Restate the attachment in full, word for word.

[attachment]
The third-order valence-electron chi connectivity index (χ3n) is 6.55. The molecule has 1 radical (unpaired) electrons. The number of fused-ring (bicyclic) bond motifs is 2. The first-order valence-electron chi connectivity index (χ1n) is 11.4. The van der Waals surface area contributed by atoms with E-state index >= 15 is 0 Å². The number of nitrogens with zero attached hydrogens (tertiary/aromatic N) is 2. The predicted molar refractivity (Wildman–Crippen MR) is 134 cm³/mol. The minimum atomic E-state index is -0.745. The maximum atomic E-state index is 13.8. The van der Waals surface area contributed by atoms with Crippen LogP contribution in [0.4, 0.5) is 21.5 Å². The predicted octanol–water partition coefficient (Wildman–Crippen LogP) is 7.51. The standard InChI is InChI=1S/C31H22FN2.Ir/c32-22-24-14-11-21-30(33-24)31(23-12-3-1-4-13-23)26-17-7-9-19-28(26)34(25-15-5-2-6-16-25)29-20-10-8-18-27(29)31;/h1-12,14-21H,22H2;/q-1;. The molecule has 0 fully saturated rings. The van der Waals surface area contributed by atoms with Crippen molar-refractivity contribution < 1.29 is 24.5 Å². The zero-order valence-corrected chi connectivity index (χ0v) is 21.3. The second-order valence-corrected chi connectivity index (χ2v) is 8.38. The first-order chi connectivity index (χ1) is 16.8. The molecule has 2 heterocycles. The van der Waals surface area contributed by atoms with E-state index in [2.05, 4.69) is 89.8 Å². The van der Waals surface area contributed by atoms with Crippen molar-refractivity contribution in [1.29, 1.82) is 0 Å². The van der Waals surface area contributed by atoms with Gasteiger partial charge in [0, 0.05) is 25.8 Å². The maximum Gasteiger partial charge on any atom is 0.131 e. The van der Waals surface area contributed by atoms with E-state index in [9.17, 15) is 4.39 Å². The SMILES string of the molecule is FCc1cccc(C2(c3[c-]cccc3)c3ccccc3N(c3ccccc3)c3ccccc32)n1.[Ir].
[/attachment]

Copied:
The third-order valence-electron chi connectivity index (χ3n) is 6.55. The molecule has 1 radical (unpaired) electrons. The number of fused-ring (bicyclic) bond motifs is 2. The first-order valence-electron chi connectivity index (χ1n) is 11.4. The van der Waals surface area contributed by atoms with E-state index >= 15 is 0 Å². The number of nitrogens with zero attached hydrogens (tertiary/aromatic N) is 2. The predicted molar refractivity (Wildman–Crippen MR) is 134 cm³/mol. The minimum atomic E-state index is -0.745. The maximum atomic E-state index is 13.8. The van der Waals surface area contributed by atoms with Crippen LogP contribution in [0.4, 0.5) is 21.5 Å². The predicted octanol–water partition coefficient (Wildman–Crippen LogP) is 7.51. The standard InChI is InChI=1S/C31H22FN2.Ir/c32-22-24-14-11-21-30(33-24)31(23-12-3-1-4-13-23)26-17-7-9-19-28(26)34(25-15-5-2-6-16-25)29-20-10-8-18-27(29)31;/h1-12,14-21H,22H2;/q-1;. The molecule has 0 fully saturated rings. The van der Waals surface area contributed by atoms with Crippen molar-refractivity contribution < 1.29 is 24.5 Å². The zero-order valence-corrected chi connectivity index (χ0v) is 21.3. The second-order valence-corrected chi connectivity index (χ2v) is 8.38. The first-order chi connectivity index (χ1) is 16.8. The molecule has 2 heterocycles. The van der Waals surface area contributed by atoms with E-state index in [2.05, 4.69) is 89.8 Å². The van der Waals surface area contributed by atoms with Crippen molar-refractivity contribution in [1.29, 1.82) is 0 Å². The van der Waals surface area contributed by atoms with Gasteiger partial charge in [0, 0.05) is 25.8 Å². The maximum Gasteiger partial charge on any atom is 0.131 e. The van der Waals surface area contributed by atoms with E-state index in [9.17, 15) is 4.39 Å². The SMILES string of the molecule is FCc1cccc(C2(c3[c-]cccc3)c3ccccc3N(c3ccccc3)c3ccccc32)n1.[Ir].